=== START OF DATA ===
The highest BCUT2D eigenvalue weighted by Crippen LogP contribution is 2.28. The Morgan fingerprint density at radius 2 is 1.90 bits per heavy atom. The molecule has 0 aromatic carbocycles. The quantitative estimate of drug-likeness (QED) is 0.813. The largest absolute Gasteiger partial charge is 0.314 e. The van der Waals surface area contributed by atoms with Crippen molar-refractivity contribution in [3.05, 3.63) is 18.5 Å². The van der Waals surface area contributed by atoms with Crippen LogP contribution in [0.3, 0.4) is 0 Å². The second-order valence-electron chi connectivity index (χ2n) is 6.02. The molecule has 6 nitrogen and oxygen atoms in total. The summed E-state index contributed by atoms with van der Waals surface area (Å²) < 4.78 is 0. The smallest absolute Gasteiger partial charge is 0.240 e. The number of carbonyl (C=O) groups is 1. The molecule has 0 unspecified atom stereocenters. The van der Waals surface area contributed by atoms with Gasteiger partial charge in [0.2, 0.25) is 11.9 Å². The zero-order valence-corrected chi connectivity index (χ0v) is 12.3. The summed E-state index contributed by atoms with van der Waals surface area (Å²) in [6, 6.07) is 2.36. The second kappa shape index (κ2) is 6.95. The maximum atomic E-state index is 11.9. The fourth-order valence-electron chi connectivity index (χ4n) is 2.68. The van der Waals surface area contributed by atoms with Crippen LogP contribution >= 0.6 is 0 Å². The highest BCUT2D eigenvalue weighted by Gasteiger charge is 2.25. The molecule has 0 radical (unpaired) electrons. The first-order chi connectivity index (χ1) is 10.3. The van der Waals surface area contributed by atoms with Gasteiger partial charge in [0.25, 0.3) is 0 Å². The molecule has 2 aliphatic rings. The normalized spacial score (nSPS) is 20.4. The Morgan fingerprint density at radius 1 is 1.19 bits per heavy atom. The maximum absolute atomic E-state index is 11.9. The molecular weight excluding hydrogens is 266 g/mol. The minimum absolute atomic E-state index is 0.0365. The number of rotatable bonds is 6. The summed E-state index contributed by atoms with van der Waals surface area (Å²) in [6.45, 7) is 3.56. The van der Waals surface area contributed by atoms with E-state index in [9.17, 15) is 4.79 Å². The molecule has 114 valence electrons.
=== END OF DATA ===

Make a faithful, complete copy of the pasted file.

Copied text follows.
The highest BCUT2D eigenvalue weighted by Crippen LogP contribution is 2.28. The Morgan fingerprint density at radius 2 is 1.90 bits per heavy atom. The molecule has 0 aromatic carbocycles. The quantitative estimate of drug-likeness (QED) is 0.813. The largest absolute Gasteiger partial charge is 0.314 e. The van der Waals surface area contributed by atoms with Crippen molar-refractivity contribution in [3.05, 3.63) is 18.5 Å². The van der Waals surface area contributed by atoms with Crippen LogP contribution in [0.3, 0.4) is 0 Å². The second-order valence-electron chi connectivity index (χ2n) is 6.02. The molecule has 6 nitrogen and oxygen atoms in total. The summed E-state index contributed by atoms with van der Waals surface area (Å²) < 4.78 is 0. The smallest absolute Gasteiger partial charge is 0.240 e. The number of carbonyl (C=O) groups is 1. The molecule has 0 unspecified atom stereocenters. The van der Waals surface area contributed by atoms with Gasteiger partial charge in [0.2, 0.25) is 11.9 Å². The zero-order valence-corrected chi connectivity index (χ0v) is 12.3. The summed E-state index contributed by atoms with van der Waals surface area (Å²) in [6, 6.07) is 2.36. The second kappa shape index (κ2) is 6.95. The maximum atomic E-state index is 11.9. The fourth-order valence-electron chi connectivity index (χ4n) is 2.68. The van der Waals surface area contributed by atoms with Crippen LogP contribution >= 0.6 is 0 Å². The highest BCUT2D eigenvalue weighted by Gasteiger charge is 2.25. The molecule has 0 radical (unpaired) electrons. The first-order chi connectivity index (χ1) is 10.3. The van der Waals surface area contributed by atoms with Gasteiger partial charge in [0.25, 0.3) is 0 Å². The molecule has 2 aliphatic rings. The normalized spacial score (nSPS) is 20.4. The Morgan fingerprint density at radius 1 is 1.19 bits per heavy atom. The maximum absolute atomic E-state index is 11.9. The molecular weight excluding hydrogens is 266 g/mol. The minimum absolute atomic E-state index is 0.0365. The number of rotatable bonds is 6. The summed E-state index contributed by atoms with van der Waals surface area (Å²) in [6.45, 7) is 3.56. The van der Waals surface area contributed by atoms with E-state index in [9.17, 15) is 4.79 Å². The molecule has 114 valence electrons.